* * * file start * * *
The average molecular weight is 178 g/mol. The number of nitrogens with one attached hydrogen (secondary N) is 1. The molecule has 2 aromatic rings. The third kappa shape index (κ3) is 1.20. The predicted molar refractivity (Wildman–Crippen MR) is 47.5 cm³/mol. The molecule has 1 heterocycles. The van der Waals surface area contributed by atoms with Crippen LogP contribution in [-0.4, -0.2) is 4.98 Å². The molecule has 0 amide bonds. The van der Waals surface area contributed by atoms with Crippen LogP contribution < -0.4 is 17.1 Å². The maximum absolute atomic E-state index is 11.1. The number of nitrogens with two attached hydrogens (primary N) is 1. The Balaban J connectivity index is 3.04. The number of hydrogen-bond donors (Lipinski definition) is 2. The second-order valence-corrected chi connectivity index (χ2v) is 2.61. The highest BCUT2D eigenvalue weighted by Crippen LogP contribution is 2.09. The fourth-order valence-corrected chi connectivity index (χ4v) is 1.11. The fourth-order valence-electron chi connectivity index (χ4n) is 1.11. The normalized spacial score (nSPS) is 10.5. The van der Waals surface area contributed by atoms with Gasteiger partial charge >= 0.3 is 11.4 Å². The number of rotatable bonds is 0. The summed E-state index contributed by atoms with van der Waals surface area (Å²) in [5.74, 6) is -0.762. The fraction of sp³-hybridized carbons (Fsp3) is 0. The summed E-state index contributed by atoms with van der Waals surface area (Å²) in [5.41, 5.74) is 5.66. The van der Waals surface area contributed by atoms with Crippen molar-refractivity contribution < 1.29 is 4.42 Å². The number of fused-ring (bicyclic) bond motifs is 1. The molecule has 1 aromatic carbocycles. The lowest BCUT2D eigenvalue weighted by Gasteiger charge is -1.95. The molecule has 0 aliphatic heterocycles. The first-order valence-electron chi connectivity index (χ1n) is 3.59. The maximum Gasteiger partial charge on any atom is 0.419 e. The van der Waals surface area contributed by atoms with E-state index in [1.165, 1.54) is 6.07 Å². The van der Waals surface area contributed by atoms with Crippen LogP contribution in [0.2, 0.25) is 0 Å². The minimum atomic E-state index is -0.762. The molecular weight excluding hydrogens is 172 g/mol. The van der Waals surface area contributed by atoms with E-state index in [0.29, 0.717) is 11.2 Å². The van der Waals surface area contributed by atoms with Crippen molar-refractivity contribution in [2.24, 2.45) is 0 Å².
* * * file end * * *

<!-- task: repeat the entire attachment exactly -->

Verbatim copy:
The average molecular weight is 178 g/mol. The number of nitrogens with one attached hydrogen (secondary N) is 1. The molecule has 2 aromatic rings. The third kappa shape index (κ3) is 1.20. The predicted molar refractivity (Wildman–Crippen MR) is 47.5 cm³/mol. The molecule has 1 heterocycles. The van der Waals surface area contributed by atoms with Crippen LogP contribution in [-0.4, -0.2) is 4.98 Å². The molecule has 0 amide bonds. The van der Waals surface area contributed by atoms with Crippen LogP contribution < -0.4 is 17.1 Å². The maximum absolute atomic E-state index is 11.1. The number of nitrogens with two attached hydrogens (primary N) is 1. The Balaban J connectivity index is 3.04. The number of hydrogen-bond donors (Lipinski definition) is 2. The second-order valence-corrected chi connectivity index (χ2v) is 2.61. The highest BCUT2D eigenvalue weighted by Crippen LogP contribution is 2.09. The fourth-order valence-corrected chi connectivity index (χ4v) is 1.11. The fourth-order valence-electron chi connectivity index (χ4n) is 1.11. The normalized spacial score (nSPS) is 10.5. The van der Waals surface area contributed by atoms with Gasteiger partial charge >= 0.3 is 11.4 Å². The number of rotatable bonds is 0. The summed E-state index contributed by atoms with van der Waals surface area (Å²) in [5.74, 6) is -0.762. The fraction of sp³-hybridized carbons (Fsp3) is 0. The summed E-state index contributed by atoms with van der Waals surface area (Å²) in [5.41, 5.74) is 5.66. The van der Waals surface area contributed by atoms with Crippen molar-refractivity contribution < 1.29 is 4.42 Å². The number of fused-ring (bicyclic) bond motifs is 1. The molecule has 1 aromatic carbocycles. The lowest BCUT2D eigenvalue weighted by Gasteiger charge is -1.95. The molecule has 0 aliphatic heterocycles. The first-order valence-electron chi connectivity index (χ1n) is 3.59. The maximum Gasteiger partial charge on any atom is 0.419 e. The van der Waals surface area contributed by atoms with E-state index in [1.165, 1.54) is 6.07 Å². The van der Waals surface area contributed by atoms with Crippen LogP contribution in [0.2, 0.25) is 0 Å². The minimum atomic E-state index is -0.762. The molecular weight excluding hydrogens is 172 g/mol. The van der Waals surface area contributed by atoms with E-state index in [0.29, 0.717) is 11.2 Å². The van der Waals surface area contributed by atoms with Crippen molar-refractivity contribution in [2.24, 2.45) is 0 Å².